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Whitehaven Coal Mine: Plan Continues to Divide Opinion




By Rowan Bridge

What's the history of mining in the area?

Haig Colliery opened in 1916 and provided employment to generations of men in Whitehaven.

"It's the bedrock that's built the town to be perfectly honest," said Gerard Richardson, the deputy lord lieutenant of Cumbria, amateur historian, and advocate for the new mine.

"And on top of that the various mining disasters have left blood in the soil, families' blood. My old grandda' was killed in the last mining disaster.

"So people have got it ingrained in their history. And personal, it's not just town history."

Haig closed in 1986 with the loss of 3,500 jobs.

Gerard Richardson inside his wine shopIMAGE SOURCE,GERARD RICHARDSON
Image caption,
Gerard Richardson says mining and the town are closely linked

Dave Craddock worked at the mine and said closure was devastating.

"The heart went out of the town," he said.

"You could see a lot of people were, 'what are we going to do now?'.

"I lost my purpose. I walked away from mining and built myself another career with the Royal Mail, but it wasn't the same, just wasn't the same."

What's being proposed?

West Cumbria Mining now wants to build a deep shaft coal mine to dig out coking coal. It would be used to fire blast furnaces that make steel.

The government's advisory Climate Change Committee says 85% of the coal produced is likely to be exported. 

Its backers say the mine will create 500 direct jobs and another 1,500 in the supply chain and local economy. Under the plans the mine would be able to operate until 2049.

The empty Burtons in Whitehaven
Image caption,
The empty Burtons store features a plaque to a more prosperous era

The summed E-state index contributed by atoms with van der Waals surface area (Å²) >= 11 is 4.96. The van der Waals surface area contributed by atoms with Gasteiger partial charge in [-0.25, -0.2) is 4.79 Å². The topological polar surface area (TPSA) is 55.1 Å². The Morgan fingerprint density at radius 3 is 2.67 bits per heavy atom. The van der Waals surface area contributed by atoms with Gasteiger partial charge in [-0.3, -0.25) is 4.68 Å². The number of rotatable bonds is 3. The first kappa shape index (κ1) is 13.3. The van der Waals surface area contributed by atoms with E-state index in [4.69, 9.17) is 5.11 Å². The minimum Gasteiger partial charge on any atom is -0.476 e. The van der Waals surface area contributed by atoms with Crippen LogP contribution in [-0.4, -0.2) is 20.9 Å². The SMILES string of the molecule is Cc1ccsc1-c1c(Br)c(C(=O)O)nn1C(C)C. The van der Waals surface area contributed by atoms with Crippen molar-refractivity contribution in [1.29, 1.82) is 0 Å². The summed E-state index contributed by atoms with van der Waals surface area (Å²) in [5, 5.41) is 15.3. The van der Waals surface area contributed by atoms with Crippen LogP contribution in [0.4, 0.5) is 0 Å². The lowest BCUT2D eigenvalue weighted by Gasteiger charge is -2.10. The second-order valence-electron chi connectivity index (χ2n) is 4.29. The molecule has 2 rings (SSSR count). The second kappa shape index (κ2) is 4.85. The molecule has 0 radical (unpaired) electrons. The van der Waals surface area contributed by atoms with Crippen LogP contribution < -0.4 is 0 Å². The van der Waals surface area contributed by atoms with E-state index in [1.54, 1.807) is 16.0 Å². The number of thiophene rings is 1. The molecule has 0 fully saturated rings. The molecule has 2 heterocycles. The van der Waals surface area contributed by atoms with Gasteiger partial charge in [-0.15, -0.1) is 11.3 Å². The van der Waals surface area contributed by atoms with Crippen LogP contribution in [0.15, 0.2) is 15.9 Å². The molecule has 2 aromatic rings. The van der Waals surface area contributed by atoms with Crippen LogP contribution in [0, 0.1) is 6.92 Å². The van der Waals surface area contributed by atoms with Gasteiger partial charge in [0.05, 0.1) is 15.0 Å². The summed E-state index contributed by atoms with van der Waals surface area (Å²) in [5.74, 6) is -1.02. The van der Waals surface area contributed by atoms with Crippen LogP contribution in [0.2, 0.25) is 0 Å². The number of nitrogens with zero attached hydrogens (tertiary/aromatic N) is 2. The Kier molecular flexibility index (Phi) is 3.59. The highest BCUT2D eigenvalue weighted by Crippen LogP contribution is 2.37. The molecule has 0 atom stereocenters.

Could the mine rejuvenate the area?

In the centre of Whitehaven there's an empty branch of the men's clothing chain Burtons.

High above the street level is an ornate plaque which reads Montague Burton Tailors of Taste. It's a throwback to a bygone, more prosperous era.

It now has ads flyposted to its windows and unopened mail posted through the front door.

I met Mike Starkie, the elected mayor for Copeland, which includes Whitehaven, outside the store.

He was keen to point out the investment there has been into the area, but I asked him what it's like seeing the empty Burton's building.


"It's heart-breaking," he said. "We need to reinvent the town. It needs a lot of investment into it.

"Companies like West Cumbria Mining coming here will help expediate that journey because it will bring far more money and prosperity into the area."

Image caption,
Green councillor Jill Perry says she would like to see investment in green infrastructure instead

Or would it have an 'indefensible' environmental impact?

Green campaigners say the mine is a backward step, given the government's intention to be net carbon neutral by 2050.

The government's own climate adviser Lord Deben described the proposal as "indefensible".

Green Party councillor Jill Perry said: "Mines should be consigned to history really.

"I think there's nostalgia among the Whitehaven population - in fact for the whole of west Cumbria - for the history of mining, the camaraderie of being down the mine.

"And I think with all nostalgia you remember the good bits and forget the bad bits, so it's a difficult sell to say 'no - you can't have these 500 jobs'."

Instead, she said there should be investment in green infrastructure and employment - a scheme to insulate people's homes, more money for public transport.

She said such moves would directly provide as many jobs as the mine, and help reduce the impacts of climate change.

Image caption,
A final decision on the mine may not come until next year

Is the mine actually going ahead?

The mine has been given planning permission, only to have it withdrawn repeatedly over the last few years.

In December last year it looked like a final decision had been made. The government minister Michael Gove approved the proposals after a planning inquiry recommended giving it the go ahead.

South Lakes Action on Climate Change and Friends of the Earth (FOE) then called for the High Court to quash government approval for the mine.

Last month, that legal challenge was rejected. But Friends of the Earth said it was contin